Mind & Meaning: Boys will be boys, regardless
Published 06/06/2011 | 05:00
Until just over a week ago I had never heard the words 'zee' or 'hir' used as pronouns. I came across them when reading a newspaper report about Canadian parents, living in Toronto, who recently informed the world that they intend bringing up their four-month-old as the world's first genderless baby.
Called Storm, nobody except the older siblings, a family friend and the midwife who supervised the delivery in a home-birthing pool, are aware of the sex of the child. And as part of their effort to avoid gender stereotyping they are referring to the baby as 'zee' instead of he or she. The neologism 'hir' is also used instead of him or her.
In this world of gender-neutral pronouns and gender-neutral clothes, Storm will be dressed in stripes and polka dots from one of the handful of retailers specialising in unisex baby clothes.
This extreme approach to child rearing has a name -- gender-neutral parenting. This is to be distinguished from the understandable efforts by many parents to discourage unacceptable sexual stereotypes.
For instance, many will attempt to discourage aggression in boys by refusing to give them toy guns to play with or will encourage their daughters to focus on interests other than Barbie dolls.
What these parents in Canada are doing goes far beyond trying to reduce machismo or sexualisation. It moves into the realm of believing that gender is culturally defined in its entirety.
The philosophy underpinning gender-neutral parenting is that the child's development should not in any way be trammelled by traditional definitions of how the sexes should think or act. So if a boy wants to dress as a girl so be it!
Indeed one of Storm's siblings, a boy called Jazz, reportedly wears pink dresses, a pink ear stud and has braided hair. He is also reportedly refusing to go to his local school and is being home-schooled.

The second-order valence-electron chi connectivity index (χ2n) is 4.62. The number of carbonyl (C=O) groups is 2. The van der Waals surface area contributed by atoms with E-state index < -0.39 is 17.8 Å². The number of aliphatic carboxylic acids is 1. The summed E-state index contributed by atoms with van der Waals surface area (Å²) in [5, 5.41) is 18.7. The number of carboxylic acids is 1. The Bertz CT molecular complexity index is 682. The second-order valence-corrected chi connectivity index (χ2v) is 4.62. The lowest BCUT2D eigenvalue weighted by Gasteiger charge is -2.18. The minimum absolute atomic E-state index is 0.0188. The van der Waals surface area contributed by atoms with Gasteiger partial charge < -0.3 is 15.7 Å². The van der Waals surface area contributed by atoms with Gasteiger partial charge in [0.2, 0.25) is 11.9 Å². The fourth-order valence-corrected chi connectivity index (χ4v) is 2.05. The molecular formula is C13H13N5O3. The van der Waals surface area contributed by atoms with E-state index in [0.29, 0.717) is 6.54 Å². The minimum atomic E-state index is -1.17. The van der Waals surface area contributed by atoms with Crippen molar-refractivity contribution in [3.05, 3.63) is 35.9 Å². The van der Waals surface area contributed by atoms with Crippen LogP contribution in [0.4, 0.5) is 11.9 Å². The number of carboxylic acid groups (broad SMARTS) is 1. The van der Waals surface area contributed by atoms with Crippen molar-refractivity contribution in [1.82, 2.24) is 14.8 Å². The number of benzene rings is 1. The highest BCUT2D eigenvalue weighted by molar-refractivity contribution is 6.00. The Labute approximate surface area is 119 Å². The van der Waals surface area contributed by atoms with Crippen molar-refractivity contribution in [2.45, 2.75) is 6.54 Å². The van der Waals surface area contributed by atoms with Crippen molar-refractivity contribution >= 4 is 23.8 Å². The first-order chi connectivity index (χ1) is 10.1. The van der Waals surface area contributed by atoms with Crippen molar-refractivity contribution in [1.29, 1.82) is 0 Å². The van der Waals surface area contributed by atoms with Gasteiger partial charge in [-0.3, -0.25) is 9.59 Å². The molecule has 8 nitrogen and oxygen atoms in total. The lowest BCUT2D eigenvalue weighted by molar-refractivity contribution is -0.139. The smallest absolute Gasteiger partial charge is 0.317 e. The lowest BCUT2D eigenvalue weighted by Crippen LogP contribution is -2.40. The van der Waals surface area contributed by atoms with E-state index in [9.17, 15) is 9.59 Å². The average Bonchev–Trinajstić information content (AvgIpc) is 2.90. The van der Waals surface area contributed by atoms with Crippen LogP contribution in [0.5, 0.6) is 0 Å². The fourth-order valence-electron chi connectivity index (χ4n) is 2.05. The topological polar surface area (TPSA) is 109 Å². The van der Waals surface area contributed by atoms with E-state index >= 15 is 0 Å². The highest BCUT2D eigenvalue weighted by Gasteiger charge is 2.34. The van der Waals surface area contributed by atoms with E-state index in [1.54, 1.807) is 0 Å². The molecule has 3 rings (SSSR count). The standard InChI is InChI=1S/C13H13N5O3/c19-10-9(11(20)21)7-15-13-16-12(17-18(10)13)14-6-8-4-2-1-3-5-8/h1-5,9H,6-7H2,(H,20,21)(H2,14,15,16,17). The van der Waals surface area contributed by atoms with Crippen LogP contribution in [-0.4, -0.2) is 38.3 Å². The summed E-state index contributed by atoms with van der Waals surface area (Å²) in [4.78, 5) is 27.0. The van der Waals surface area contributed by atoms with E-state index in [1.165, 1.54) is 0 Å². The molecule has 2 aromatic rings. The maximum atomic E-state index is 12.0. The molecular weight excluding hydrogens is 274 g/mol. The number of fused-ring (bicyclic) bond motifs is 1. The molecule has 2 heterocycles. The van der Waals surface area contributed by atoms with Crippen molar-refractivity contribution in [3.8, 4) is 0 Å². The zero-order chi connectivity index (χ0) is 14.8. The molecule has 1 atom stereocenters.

The idea that gender is fluid and largely a social construct has interesting roots, among them the book by psychologist Dr John Money called 'Sexual Signatures'. Dr Money was the psychologist involved in the case of David Reimar.
Bruce Reimar was an identical twin, who at the age of four months experienced a botched circumcision resulting in the loss of his penis. On the advice of this world-famous psychologist John Money, from Johns Hopkins University, Bruce's parents decided to have him castrated by removing both testicles, gave him female hormones and raised him as a girl called Brenda.
According to Money, who wrote two books about the case, Brenda behaved as if he was a girl and the experiment was deemed a success. However at the age of 14, he decided to adopt a male identity, notwithstanding the absence of male genitalia.
At that time, he had the history of his situation explained to him. He changed his name to David, had the surgery reversed, married and became an adoptive father.
It subsequently emerged in a book by John Colapinto that his parents may have mislead Money about their son's progress and that David (aka Bruce, aka Brenda) had never accepted the imposed female gender. David Reimar took his own life in 2004.
Meanwhile Money's book had become very influential by suggesting that the gender identity of the child was a tabula rasa for about one year after birth.
Some social theorists and feminist writers have also argued that many of the roles and behaviours of the sexes are socially constructed and are amenable to alteration. In some political circles, the influence of gender neutrality is growing. For example birth certificates in Spain no longer contain the word mother and father but 'parent one' and 'parent two'.
While the baby Storm case does does not involve the same situations to which baby Bruce was subjected, his tale may act as a warning to parents.
It shows that if experiments involving body mutilation and hormone treatments do not influence how one feels about one's gender, then simple social experiments like wearing frilly dresses, braiding one's hair or playing with dolls are unlikely to either.
Chances are Storm will know fairly soon whether 'zee' is a boy or girl. It will likely be obvious from play, appearance and interests.
We live in a gendered world and like it or not, Storm cannot avoid this unless the parents cocoon 'hir' for the next 18 years in isolation -- preventing any contact with children outside the family, forbidding sleep-overs and banning contact with the extended family.
This is a grim prospect, and Storm should not be the subject of such an ideological social experiment that is attempting to defy what the world and biology, with some rare exceptions, has accepted for aeons.
Health & Living